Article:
By SUSAN JONES
Chancellor Patrick Gallagher, along with the leaders of the three other state-related universities, appeared before the state Senate Appropriations Committee on Feb. 26 and one of the big topics was a possible higher education funding commission.
State Sen. Ryan Aument, R-Lancaster County, who chairs the Senate Education Committee, talked about possibly forming a commission on higher education funding priorities, similar to one in 2014-15 that looked at the funding formula for state aid to school districts.
Gallagher said after the hearing that he recommended a panel like this at last year’s budget presentation to help clarify what the state’s goals are for higher education, which includes the state-related universities, the PA State System of Higher Education, community colleges and PHEAA grants.
“It’s really a policy question for the Commonwealth — that for a state that has a very low level of overall investment in higher education, measured either per capita or per income, you also on top of that (low) amount have a question of allocation,” he said. “How are those funds allocated to different programs?
“It’s very difficult for … any president or chancellor to go up and you make your case for your own institution, but what we’re often facing is a policy ambiguity at the state level about what their priorities are. So if this commission begins to provide some clarity on what the state is really trying to do, we think that clarity is overall a beneficial thing.”
Eric Barron, president of Penn State, told the senators that if the state’s funding of higher education had kept pace with inflation since 2000, his university would have been able to drop tuition by 15 percent.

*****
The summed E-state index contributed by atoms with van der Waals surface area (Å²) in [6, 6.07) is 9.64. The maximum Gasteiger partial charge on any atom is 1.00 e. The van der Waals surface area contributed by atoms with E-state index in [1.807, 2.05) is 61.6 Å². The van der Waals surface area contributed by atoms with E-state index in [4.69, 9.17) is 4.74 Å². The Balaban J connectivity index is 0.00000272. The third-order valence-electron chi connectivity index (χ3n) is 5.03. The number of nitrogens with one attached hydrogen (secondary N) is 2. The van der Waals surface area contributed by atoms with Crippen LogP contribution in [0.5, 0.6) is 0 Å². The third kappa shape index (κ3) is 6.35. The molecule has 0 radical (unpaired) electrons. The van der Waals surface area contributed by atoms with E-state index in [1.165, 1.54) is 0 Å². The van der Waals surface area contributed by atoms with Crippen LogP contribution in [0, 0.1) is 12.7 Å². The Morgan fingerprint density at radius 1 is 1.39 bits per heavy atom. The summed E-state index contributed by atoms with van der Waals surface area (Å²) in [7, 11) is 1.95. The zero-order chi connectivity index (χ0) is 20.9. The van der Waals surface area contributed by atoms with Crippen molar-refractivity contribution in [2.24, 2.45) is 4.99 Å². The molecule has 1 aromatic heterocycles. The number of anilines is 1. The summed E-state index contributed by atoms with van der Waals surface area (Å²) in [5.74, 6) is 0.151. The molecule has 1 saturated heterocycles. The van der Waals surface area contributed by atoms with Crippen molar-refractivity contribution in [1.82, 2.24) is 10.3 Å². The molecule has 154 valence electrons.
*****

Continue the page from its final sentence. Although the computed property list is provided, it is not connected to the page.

The amount of funding each of the state-related schools gets is still rebounding from sharp cuts during the administration of Gov. Tom Corbett from 2011-15. There have been increases the past five years.
Pitt received an increase of 2.8 percent for the 2018-19 budget year and is asking for a 6.5 percent increase for 2019-20. Gov. Tom Wolf has proposed keeping funding flat for all four state-related universities, which also includes Temple and Lincoln Universities.
“We always go into this exercise — that’s kind of just getting underway and culminates mid-summer — by trying to minimize any tuition increases,” Gallagher said after the hearing. “But a lot of things go into that, including what cost savings we can realize, what’s happening with costs, how much the appropriation came in, what all other sources of revenue did and what our emerging enrollment picture looks like.
“It’s really too early to look at thresholds about what level of state support translates into what tuition level, because the truth of the matter is that the state appropriation accounts for less than 10 percent of the total revenues of the University. And so it alone doesn’t dictate what happens to the tuition schedule, even really for the in-state students.”
Sen. John Blake, D-Lackawanna, asked the university leaders what the primary factor was driving them to request more than the governor has proposed in his budget.
Gallagher, Barron and Temple University’s President Richard Englert all said their main goal was to maintain affordability and not increase tuition for in-state students.
The full hearing can be seen on pcntv.com.
Susan Jones is editor of the University Times. Reach her at firstname.lastname@example.org or 412-648-4294.